He hadn’t flown in a couple of years now, but it was time to renew his flight instructor certificate. The process involved reviewing a series of lessons and special interest items before taking quizzes to demonstrate mastery of the material.
As he didn’t really plan on flying again, he was doing this strictly to “be prepared.” He had worked hard to get the certification, and didn’t want to lose it if he didn’t have to. Who knew? Maybe he’d change his mind in the future. Regardless, the point is that he reviewed the data with curiosity, rather than practical application. The thing about aviation, the thing which he loved–and missed–the most, was the dedication of all involved to “doing it right.”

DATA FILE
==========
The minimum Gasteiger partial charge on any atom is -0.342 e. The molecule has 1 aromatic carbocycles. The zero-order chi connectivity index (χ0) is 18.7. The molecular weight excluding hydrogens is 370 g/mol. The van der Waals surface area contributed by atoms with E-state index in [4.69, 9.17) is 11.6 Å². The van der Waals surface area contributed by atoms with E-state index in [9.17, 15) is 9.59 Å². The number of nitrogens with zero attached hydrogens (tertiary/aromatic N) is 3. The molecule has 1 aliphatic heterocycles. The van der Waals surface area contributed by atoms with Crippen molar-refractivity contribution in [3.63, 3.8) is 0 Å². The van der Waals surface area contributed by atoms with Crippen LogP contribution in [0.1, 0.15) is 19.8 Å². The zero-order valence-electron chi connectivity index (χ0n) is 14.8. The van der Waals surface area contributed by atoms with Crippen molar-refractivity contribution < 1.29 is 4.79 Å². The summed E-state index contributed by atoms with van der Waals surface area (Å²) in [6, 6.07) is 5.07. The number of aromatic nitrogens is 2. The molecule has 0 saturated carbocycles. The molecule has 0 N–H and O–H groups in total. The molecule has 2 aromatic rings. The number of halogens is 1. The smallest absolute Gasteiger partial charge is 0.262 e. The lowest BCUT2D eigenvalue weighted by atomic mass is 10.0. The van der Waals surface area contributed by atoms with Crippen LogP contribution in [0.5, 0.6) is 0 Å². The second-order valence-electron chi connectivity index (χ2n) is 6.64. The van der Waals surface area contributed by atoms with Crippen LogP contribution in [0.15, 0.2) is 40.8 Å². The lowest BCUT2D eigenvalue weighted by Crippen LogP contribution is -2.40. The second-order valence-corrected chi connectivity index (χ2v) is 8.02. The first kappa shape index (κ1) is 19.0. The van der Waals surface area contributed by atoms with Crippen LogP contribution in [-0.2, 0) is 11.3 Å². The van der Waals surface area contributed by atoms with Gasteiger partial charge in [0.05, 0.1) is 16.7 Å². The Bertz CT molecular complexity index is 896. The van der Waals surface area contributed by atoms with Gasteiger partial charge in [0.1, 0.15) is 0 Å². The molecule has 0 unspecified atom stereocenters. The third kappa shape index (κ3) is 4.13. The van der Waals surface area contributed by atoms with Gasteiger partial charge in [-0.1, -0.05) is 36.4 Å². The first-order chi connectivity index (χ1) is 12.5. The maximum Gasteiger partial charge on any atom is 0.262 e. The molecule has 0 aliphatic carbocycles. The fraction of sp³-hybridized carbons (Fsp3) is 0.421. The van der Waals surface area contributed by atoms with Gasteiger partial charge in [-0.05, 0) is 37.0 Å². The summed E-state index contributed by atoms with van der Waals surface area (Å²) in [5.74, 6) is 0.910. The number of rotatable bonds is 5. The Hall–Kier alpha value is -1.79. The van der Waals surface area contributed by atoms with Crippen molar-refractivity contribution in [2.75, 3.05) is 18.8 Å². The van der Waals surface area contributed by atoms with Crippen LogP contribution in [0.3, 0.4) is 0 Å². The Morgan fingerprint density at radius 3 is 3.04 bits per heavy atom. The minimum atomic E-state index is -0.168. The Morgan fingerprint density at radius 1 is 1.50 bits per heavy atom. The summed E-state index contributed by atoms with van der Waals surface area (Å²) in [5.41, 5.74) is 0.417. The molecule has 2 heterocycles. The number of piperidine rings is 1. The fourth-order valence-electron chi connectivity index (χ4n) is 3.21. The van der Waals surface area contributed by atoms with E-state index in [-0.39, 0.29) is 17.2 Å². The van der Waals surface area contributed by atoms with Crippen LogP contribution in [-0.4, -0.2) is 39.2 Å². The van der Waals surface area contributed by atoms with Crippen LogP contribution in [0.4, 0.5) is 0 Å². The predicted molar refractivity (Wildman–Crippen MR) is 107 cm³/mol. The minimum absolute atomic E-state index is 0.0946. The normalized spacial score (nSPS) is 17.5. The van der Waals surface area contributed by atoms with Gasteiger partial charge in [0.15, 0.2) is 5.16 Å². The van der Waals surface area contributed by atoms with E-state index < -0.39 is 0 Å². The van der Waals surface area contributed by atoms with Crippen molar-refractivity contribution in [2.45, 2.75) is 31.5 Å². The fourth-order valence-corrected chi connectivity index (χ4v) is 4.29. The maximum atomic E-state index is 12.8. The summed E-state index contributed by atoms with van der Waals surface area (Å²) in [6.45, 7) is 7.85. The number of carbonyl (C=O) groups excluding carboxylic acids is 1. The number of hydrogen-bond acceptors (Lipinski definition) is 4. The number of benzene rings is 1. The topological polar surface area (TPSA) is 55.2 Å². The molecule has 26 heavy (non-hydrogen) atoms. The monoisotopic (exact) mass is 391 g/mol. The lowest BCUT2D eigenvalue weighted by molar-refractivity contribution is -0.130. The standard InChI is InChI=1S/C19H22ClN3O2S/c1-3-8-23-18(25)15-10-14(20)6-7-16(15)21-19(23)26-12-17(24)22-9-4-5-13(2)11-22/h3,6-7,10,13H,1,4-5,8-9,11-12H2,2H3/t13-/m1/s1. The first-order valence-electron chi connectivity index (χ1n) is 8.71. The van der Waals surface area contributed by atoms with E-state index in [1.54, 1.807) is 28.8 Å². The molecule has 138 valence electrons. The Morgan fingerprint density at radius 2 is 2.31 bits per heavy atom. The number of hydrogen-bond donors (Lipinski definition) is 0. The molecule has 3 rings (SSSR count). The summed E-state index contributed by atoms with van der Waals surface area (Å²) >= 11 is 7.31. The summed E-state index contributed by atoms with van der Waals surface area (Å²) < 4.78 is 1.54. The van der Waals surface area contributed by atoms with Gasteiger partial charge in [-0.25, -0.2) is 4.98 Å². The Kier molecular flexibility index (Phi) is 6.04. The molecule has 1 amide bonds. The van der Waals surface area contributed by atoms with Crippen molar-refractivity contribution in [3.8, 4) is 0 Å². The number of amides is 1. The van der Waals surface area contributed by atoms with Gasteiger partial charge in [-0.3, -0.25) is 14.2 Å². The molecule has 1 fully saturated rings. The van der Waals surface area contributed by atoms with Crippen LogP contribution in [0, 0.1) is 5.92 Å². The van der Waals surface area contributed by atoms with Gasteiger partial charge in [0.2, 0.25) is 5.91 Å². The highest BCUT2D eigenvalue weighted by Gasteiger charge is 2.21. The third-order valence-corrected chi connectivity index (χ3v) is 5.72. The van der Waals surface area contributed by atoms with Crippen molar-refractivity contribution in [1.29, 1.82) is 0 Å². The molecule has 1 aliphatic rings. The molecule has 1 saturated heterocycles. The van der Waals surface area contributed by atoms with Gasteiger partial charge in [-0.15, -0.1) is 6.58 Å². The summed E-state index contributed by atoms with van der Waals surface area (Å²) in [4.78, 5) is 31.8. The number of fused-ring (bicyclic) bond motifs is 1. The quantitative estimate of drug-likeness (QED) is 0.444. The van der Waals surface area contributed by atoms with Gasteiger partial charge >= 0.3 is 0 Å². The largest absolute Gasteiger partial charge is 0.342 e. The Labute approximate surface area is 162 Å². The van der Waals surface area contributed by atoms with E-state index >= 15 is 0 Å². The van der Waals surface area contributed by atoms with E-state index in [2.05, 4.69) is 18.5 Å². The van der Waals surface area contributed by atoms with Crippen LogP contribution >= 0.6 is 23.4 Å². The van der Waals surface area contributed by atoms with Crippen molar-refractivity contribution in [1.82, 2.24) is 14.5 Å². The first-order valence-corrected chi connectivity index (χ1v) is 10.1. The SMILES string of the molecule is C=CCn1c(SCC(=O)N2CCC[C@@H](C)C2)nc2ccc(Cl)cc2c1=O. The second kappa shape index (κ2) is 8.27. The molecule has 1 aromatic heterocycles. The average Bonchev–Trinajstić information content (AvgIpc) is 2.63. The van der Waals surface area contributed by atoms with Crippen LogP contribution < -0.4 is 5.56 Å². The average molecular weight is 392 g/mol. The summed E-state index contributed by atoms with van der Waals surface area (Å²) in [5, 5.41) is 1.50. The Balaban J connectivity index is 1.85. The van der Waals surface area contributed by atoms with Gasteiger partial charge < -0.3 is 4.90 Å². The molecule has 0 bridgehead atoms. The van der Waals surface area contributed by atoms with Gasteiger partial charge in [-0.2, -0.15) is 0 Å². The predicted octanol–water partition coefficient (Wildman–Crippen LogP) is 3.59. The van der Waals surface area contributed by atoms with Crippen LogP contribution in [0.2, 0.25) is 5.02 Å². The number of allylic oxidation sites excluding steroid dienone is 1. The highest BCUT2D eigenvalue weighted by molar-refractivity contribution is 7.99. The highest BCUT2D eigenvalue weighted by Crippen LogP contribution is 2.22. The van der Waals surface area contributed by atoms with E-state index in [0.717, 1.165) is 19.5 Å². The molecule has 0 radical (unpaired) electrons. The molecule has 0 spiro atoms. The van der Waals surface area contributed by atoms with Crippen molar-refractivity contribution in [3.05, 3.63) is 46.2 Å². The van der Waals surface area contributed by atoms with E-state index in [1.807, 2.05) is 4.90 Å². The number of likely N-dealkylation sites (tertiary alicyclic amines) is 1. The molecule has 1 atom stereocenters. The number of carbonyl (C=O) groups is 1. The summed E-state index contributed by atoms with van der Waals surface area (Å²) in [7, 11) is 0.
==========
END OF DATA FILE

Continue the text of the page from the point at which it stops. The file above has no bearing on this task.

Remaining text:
The noteworthy finding this time was the conclusion that overrunning the end of the runway on a botched takeoff is safer than trying to force an aircraft to fly. He loved it. What a metaphor! You see, he knew that a major reason pilots would choose to force an aircraft to fly was to save face. That’s it. Overrunning the runway on takeoff will inevitably lead to embarrassment–though likely not much else. And if there has ever been a group of individuals who would rather die than suffer embarrassment, it is pilots.
As he knew, as the reader knows, forcing the metaphorical aircraft to fly in grounded-life won’t cause death. But it does cause drama. And who among us doesn’t know someone who would rather create drama, than suffer embarrassment? He tallied how many times in recent memory he tried to “force the aircraft to fly.” How many times had he crashed and burned in life because he didn’t want to suffer the embarrassment that would have followed if he would’ve just put on the brakes and let his momentum peter out?
He’s asking us, “How many relationships could be deepened–or healed–if we made the decision to “overrun the runway” every once in a while?”